Lucy and the Saturday Surprise (Crossway, 2023)

Note: Periodically I’ll post book reviews to serve as a resource for readers looking for recommendations. I plan to include books for adults as well as kids’ books. Very few of these reviews will be on new releases. If you’re like me and are about two to three years behind on your reading, then this section is for you! You can find other book reviews here.

Lucy and the Saturday Surprise

Lucy and the Saturday Surprise
Melissa B. Kruger
Crossway, 2023

On a lazy Saturday morning, Lucy and her brother go to the grocery store with their dad to buy supplies for dad's famous french toast. Dad lets Lucy and Lewis each choose a treat, but on the way home Lucy's chocolate melts! Lucy is jealous that her brother gets to enjoy his lollipop all day. She grows increasingly bitter, coveting Lewis's treat and eventually sneaks a bite of it. As she tries to hide her actions, she learns an important lesson about jealousy, confession, and forgiveness.

Lucy and the Saturday Surprise illustrates to kids the toll that jealousy and coveting take on us. Left unchecked, covetous desires affect every relationship we have—with God, with others, and with ourselves. Lucy teaches kids 1) that we must live with our choices, even if they don't work out quite like we'd hoped and 2) actions have consequences and owning up to our mistakes (instead of hiding them) leads to freedom. This book is helpful for parents whose kids are struggling with jealousy and lying.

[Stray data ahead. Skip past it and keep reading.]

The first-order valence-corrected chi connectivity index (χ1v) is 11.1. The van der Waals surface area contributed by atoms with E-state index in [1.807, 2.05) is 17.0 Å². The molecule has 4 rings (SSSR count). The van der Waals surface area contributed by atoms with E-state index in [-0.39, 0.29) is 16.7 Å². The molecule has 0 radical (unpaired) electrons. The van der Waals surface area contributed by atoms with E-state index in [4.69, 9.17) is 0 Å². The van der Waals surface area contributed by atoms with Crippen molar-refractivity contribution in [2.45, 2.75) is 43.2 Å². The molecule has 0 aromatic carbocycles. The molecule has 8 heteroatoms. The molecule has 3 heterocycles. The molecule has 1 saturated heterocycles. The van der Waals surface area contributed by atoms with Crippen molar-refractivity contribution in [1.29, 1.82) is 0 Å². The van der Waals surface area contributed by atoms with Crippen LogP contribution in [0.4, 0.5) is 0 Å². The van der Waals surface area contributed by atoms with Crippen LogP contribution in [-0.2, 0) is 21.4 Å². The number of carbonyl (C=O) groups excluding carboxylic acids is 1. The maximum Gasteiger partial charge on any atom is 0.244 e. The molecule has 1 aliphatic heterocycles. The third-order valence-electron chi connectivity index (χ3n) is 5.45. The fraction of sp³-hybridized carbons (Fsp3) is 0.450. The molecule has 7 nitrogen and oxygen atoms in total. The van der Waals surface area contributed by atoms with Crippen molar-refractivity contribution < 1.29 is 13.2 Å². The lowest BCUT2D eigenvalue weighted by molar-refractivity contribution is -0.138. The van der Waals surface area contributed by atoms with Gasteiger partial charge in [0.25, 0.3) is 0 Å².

• After Charlie and the Preschool Prodigal, this is probably my kids' favorite out of the TGC Kids book series. They enjoy pointing out the "easter eggs" of characters from other books in the series. (Arlo, of Arlo and the Great Big Cover-Up shows up in the background of this one and Lucy shows up in Charlie and the Preschool Prodigal.)

  • In this season with my kids, Lucy and the Saturday Surprise is the book I've called back to most often when talking to my kids about their character. It helps to have a tangible example from a book they love when they're struggling with lying or jealousy.

  • I like that the book emphasized confession as an important part of turning from coveting, and not just confession to God but confession to the person you wronged through your coveting. There is freedom in bringing sin to light in the community of fellow believers.

  • I appreciate that these books also show positive examples of how we should respond when someone does something wrong. For example, Lucy's dad helps her understand her own actions, graciously corrects her, and encourages her to do the right thing by confessing to Lewis what she had done. Likewise, Lewis is gracious in his response and gives kids an example of how they should respond when someone wrongs them.

  • I'm not convinced that the book defines the word "coveting" in a way that really makes sense to kids. I frequently feel like I need to simplify the language even further for my kids, even though they're both within the age range for this book.

  • As I mentioned in my review of Charlie and the Preschool Prodigal, I appreciate the "Note to Grown-Ups," but I think these books would benefit from a few discussion questions for parents who might not know how to help their kids critically think about the principals in this book.

Who Should Read This Book:
This book is a helpful resource for parents and teachers of preschool-age children who desire to instill biblical truths in their kids in a compelling way. Christian parents of young children are most likely to pick up this book and read it to their kids.

Favorite Quotes:
"When you feel envy toward someone, it's best to confess what you are feeling to someone you trust."